True Repentance

By Mike Ivey

“For godly sorrow worketh repentance to salvation not to be repented of:  But the sorrow of the world worketh death.” 2 Cor 7:10

There is a popular saying “It’s easier to ask for forgiveness than to get permission.”  This adage expresses existential reasoning for doing whatever one chooses even if it offends others.  It conveys the idea that it is proper to do whatever is necessary to achieve a desired outcome and then deal with negative consequences by apologizing to those who are offended.  The sentiment expressed by this adage could not be more contrary to biblical teachings of treating others how we wish to be treated and truly repenting when we commit sin.  The adage is fallacious in its logic to anyone who believes sinning offends God and that we must seek His forgiveness in order to truly repent.  This is because it is based on a premise it is okay for me to sin as long as I ask forgiveness if anyone is offended.  Thus, the pretext of this saying is willingness to commit sin and deal with consequence later.

The idea of insisting on having one’s own way and then dealing with whatever offense it produces is predicated on willful sinning because it ignores the teaching of Christ that “all things whatsoever ye would that men should do to you, do ye even so to them: for this is the law and the prophets.” (Mat 7:12).  It pays hypocritical lip service to biblical practices of true repentance in that repentance is only sought if someone complains or an undesirable consequence occurs.  This kind of repentance is designed to silence criticism from others or otherwise eliminate an undesirable after effect rather than to change one’s attitude and thus end the sinful behavior it produces.  Furthermore, it can be a bullying intimidation tactic: I apologized and you are wrong and a bad person if you don’t forgive me.  It is not true repentance in that it is not motivated by godly sorrow.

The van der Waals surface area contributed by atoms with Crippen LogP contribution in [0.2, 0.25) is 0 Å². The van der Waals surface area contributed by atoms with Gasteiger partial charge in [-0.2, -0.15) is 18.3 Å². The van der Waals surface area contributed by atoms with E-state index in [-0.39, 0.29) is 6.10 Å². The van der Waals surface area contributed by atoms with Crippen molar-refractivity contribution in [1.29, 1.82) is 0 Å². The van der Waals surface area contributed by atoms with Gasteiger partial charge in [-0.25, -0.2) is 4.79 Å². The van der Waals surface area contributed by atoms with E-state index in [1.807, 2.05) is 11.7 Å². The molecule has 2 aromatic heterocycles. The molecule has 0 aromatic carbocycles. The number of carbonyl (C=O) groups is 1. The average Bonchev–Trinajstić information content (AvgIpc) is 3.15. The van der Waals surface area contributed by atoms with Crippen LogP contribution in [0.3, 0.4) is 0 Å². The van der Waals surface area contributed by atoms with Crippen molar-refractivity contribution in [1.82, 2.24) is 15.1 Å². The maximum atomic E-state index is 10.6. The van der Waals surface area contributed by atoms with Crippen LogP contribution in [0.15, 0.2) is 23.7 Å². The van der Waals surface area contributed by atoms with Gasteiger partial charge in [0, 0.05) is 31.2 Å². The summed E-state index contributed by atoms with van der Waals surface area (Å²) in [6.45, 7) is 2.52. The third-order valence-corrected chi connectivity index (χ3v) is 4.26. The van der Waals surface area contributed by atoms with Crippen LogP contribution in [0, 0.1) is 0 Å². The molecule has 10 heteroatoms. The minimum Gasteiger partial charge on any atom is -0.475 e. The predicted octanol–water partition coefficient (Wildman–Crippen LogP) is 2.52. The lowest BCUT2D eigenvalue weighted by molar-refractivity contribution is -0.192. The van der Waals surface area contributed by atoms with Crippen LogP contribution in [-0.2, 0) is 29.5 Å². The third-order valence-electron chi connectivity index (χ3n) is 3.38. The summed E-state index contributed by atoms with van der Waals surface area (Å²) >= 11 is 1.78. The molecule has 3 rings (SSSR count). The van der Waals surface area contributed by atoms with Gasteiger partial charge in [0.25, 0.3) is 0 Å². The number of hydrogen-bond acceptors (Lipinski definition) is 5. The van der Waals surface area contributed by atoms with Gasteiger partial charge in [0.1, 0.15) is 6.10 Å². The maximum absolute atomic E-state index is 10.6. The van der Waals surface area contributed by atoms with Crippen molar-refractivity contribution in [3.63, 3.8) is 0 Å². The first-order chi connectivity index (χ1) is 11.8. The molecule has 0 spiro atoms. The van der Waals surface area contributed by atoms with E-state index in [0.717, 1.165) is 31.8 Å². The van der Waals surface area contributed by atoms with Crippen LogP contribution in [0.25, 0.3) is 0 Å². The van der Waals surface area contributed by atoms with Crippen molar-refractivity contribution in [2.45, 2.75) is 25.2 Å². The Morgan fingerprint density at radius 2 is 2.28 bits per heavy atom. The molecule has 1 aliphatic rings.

Repentance, true repentance results from godly sorrow.  Godly sorrow works, or brings about true repentance.  Godly sorrow is spiritually motivated painful regret for having offended God by committing sin(s).   Two good examples of the relationship of godly sorrow and repentance are found in the accounts of David and Job.  When David finally faced the wickedness of his sin of killing Uriah, he confessed to God; “against thee, and thee only, have I sinned and done this evil in thy sight” (Psa 51:4).  He indicated that “a broken spirit: a broken and contrite heart” is the only sacrifice God accepts when we seek forgiveness for our sins.  The account of Job demonstrates he also understood true repentance is motivated by intense sorrow for having offended God.  After God spoke to him, exposing his self-righteous and presumptuous attitude, Job responded by admitting he had foolishly sinned and declared, “I abhor myself, and repent in dust and ashes” (Job 42:6).  (Sprinkling one’s self with dust and ashes was a custom that signified intense sorrow.)